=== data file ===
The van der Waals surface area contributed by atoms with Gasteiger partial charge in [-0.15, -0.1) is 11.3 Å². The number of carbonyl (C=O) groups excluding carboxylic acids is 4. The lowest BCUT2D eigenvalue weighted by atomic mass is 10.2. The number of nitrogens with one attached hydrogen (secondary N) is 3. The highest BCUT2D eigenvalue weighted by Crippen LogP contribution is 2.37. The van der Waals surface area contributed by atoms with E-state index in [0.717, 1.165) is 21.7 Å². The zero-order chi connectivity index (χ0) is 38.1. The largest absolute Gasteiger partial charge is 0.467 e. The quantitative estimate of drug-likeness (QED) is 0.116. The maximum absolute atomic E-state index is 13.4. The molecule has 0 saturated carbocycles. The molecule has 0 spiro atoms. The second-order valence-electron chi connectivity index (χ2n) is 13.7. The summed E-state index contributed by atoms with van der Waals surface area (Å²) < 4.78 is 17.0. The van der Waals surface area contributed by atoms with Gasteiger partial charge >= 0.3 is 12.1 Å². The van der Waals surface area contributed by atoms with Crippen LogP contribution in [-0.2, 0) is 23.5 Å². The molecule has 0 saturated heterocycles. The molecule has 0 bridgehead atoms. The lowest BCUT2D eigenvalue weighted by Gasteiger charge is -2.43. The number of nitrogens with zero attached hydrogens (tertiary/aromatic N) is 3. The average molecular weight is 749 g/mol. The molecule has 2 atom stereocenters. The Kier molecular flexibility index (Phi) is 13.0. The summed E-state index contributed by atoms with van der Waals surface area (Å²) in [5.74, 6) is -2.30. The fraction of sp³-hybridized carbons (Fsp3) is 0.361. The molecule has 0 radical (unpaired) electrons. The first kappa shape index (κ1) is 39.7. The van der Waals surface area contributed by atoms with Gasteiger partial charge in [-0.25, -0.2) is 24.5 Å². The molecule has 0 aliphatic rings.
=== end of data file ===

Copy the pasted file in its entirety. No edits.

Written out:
The van der Waals surface area contributed by atoms with Gasteiger partial charge in [-0.15, -0.1) is 11.3 Å². The number of carbonyl (C=O) groups excluding carboxylic acids is 4. The lowest BCUT2D eigenvalue weighted by atomic mass is 10.2. The number of nitrogens with one attached hydrogen (secondary N) is 3. The highest BCUT2D eigenvalue weighted by Crippen LogP contribution is 2.37. The van der Waals surface area contributed by atoms with E-state index in [0.717, 1.165) is 21.7 Å². The zero-order chi connectivity index (χ0) is 38.1. The largest absolute Gasteiger partial charge is 0.467 e. The quantitative estimate of drug-likeness (QED) is 0.116. The maximum absolute atomic E-state index is 13.4. The molecule has 0 saturated carbocycles. The molecule has 0 spiro atoms. The second-order valence-electron chi connectivity index (χ2n) is 13.7. The summed E-state index contributed by atoms with van der Waals surface area (Å²) < 4.78 is 17.0. The van der Waals surface area contributed by atoms with Gasteiger partial charge >= 0.3 is 12.1 Å². The van der Waals surface area contributed by atoms with Crippen LogP contribution in [-0.2, 0) is 23.5 Å². The molecule has 0 saturated heterocycles. The molecule has 0 bridgehead atoms. The lowest BCUT2D eigenvalue weighted by Gasteiger charge is -2.43. The number of nitrogens with zero attached hydrogens (tertiary/aromatic N) is 3. The average molecular weight is 749 g/mol. The molecule has 2 atom stereocenters. The Kier molecular flexibility index (Phi) is 13.0. The summed E-state index contributed by atoms with van der Waals surface area (Å²) in [5.74, 6) is -2.30. The fraction of sp³-hybridized carbons (Fsp3) is 0.361. The molecule has 0 radical (unpaired) electrons. The first kappa shape index (κ1) is 39.7. The van der Waals surface area contributed by atoms with Gasteiger partial charge in [-0.25, -0.2) is 24.5 Å². The molecule has 0 aliphatic rings.